With the college football regular season over, it is time for University of Maryland fans to look toward the postseason (yes, postseason). A win over Rutgers University Nov. 26 gave the Terrapins a 6-6 record and bowl eligibility for the first time since 2014. Sunday, it was made official: Maryland will face off against the Boston College Eagles (6-6) in the Quick Lane Bowl on Dec. 26.
Boston College should prove to be an interesting matchup for the Terps. According to NCAA.com, the Eagles have the eighth-best total defense in the country, and the seventh-best run defense, allowing just over 100 yards per game on the ground. Meanwhile, Maryland ranks near in the bottom half in total offense (94th), but in the top third in rushing offense (40th), thanks to sophomore running back Ty Johnson and the now-suspended freshman back Lorenzo Harrison III.
While Maryland’s offense has been up and down this season, Boston College’s has been all down. The Eagles rank 127th (out of 128) in the nation in total offense – only Rutgers, who was shut out twice this season, ranked below them. For a Terps’ defense that ranks 81st, stopping the Eagles should be a walk in the park after matching up against the likes of Ohio State University and Michigan State University last month.
Essentially, Boston College does one thing very well, and one thing terribly, while Maryland is about average in both. So what do the Terps need to do to pull out their first postseason win since a 2010 victory over East Carolina University in the Military Bowl?
“Talent-wise I think it is close to a wash,” junior music and communications major Matt Miller said. “When that is the case you have to stick to your strengths, which for the Terps is running the ball. And as always, limiting big plays and turnovers and penalties is important too.”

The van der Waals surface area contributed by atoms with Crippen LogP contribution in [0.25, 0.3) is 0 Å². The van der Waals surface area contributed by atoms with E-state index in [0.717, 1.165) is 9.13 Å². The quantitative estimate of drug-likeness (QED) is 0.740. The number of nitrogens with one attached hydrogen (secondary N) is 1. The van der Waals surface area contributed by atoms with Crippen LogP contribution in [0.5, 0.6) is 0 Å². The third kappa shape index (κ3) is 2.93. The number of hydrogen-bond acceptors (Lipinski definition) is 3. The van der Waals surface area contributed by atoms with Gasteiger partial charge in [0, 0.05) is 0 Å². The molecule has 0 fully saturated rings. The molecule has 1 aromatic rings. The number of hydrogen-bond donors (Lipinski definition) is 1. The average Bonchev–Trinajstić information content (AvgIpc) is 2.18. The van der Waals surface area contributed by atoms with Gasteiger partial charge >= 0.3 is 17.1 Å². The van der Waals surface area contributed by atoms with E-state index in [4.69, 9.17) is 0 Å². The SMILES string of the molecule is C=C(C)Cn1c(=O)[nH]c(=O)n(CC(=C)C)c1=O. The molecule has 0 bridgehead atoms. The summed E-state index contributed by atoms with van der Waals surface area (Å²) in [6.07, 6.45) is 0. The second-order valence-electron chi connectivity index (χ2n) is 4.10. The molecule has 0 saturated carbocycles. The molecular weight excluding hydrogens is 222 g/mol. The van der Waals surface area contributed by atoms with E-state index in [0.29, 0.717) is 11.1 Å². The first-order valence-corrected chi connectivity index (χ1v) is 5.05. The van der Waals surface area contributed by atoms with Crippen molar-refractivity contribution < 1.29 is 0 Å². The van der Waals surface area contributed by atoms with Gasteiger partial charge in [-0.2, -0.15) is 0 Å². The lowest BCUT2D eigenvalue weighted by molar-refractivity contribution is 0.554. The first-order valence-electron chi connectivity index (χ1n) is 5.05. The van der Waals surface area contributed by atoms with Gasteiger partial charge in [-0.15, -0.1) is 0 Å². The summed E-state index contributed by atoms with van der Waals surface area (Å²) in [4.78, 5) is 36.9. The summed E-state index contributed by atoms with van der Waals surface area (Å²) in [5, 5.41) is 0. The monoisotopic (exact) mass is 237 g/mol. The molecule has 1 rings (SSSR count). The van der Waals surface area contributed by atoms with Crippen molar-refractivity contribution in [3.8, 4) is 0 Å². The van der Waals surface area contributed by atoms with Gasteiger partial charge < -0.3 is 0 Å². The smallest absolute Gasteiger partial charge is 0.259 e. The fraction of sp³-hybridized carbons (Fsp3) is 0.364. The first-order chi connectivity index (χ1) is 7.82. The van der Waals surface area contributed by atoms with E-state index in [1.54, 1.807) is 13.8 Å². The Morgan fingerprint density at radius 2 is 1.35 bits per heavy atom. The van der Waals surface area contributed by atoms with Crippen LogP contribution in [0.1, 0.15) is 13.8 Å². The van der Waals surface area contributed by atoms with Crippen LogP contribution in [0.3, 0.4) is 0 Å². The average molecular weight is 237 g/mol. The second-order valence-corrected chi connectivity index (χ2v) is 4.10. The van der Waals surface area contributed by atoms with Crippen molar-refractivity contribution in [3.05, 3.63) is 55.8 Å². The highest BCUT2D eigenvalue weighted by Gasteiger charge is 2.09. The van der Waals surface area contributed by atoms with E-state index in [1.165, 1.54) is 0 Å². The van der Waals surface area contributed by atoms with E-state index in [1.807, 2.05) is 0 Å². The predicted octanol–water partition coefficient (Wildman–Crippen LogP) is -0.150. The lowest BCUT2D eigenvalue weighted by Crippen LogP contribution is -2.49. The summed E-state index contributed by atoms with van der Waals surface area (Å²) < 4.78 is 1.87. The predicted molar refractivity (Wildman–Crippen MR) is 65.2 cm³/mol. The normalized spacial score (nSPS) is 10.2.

A tall task against a Boston College defense that has stifled the run all year, Maryland will need to get something going on the ground. The Terps’ running game has been the key to their success all season – they were 5-1 when they totaled at least 200 rushing yards but 1-5 when they did not. They will benefit from having a healthy Perry Hills under center, however, meaning if the ground game is not working, they have a reliable quarterback they can fall back on.
The good news for the Terps is that while holding opponents to very few yards, the Eagles will give up their share of points – 24.6 per game. This is significantly more than some of the other elite defenses the Terps have faced this season, namely Ohio State (14.2 points per game) and Michigan (12.8). Maryland, on average, scores 25.4 points per game, nearly identical to the amount that Boston College gives up.
The Eagles, meanwhile, average only 19.1 points per game, suggesting that if the Terps take advantage of opportunities on offense and make their defensive stops, they could walk away from the Quick Lane Bowl with a win, and a 7-6 season.
Kickoff for the Quick Lane Bowl is at 2:30 p.m. on Dec. 26 in Detroit.